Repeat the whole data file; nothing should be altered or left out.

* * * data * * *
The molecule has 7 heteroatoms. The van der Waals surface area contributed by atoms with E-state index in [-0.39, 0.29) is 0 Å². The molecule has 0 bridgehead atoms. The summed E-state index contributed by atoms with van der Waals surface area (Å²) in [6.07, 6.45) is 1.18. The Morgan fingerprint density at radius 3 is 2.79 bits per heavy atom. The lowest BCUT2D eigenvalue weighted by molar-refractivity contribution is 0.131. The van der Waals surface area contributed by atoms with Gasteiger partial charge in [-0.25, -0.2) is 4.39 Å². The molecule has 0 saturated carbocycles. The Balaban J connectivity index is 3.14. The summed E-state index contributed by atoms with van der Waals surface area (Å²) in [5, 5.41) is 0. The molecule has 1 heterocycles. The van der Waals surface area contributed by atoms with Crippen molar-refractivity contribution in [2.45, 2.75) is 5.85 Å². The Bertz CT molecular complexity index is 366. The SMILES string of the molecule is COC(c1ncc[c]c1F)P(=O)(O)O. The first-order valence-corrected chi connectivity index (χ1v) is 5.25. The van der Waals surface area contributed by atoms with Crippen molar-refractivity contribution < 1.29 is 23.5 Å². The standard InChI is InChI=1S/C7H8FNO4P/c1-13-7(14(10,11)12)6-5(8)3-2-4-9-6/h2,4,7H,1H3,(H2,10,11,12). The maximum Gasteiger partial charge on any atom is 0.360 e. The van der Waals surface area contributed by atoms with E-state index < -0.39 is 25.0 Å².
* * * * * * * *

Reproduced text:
The molecule has 7 heteroatoms. The van der Waals surface area contributed by atoms with E-state index in [-0.39, 0.29) is 0 Å². The molecule has 0 bridgehead atoms. The summed E-state index contributed by atoms with van der Waals surface area (Å²) in [6.07, 6.45) is 1.18. The Morgan fingerprint density at radius 3 is 2.79 bits per heavy atom. The lowest BCUT2D eigenvalue weighted by molar-refractivity contribution is 0.131. The van der Waals surface area contributed by atoms with Gasteiger partial charge in [-0.25, -0.2) is 4.39 Å². The molecule has 0 saturated carbocycles. The Balaban J connectivity index is 3.14. The summed E-state index contributed by atoms with van der Waals surface area (Å²) in [5, 5.41) is 0. The molecule has 1 heterocycles. The van der Waals surface area contributed by atoms with Crippen molar-refractivity contribution in [2.45, 2.75) is 5.85 Å². The Bertz CT molecular complexity index is 366. The SMILES string of the molecule is COC(c1ncc[c]c1F)P(=O)(O)O. The first-order valence-corrected chi connectivity index (χ1v) is 5.25. The van der Waals surface area contributed by atoms with Crippen molar-refractivity contribution < 1.29 is 23.5 Å². The standard InChI is InChI=1S/C7H8FNO4P/c1-13-7(14(10,11)12)6-5(8)3-2-4-9-6/h2,4,7H,1H3,(H2,10,11,12). The maximum Gasteiger partial charge on any atom is 0.360 e. The van der Waals surface area contributed by atoms with E-state index < -0.39 is 25.0 Å².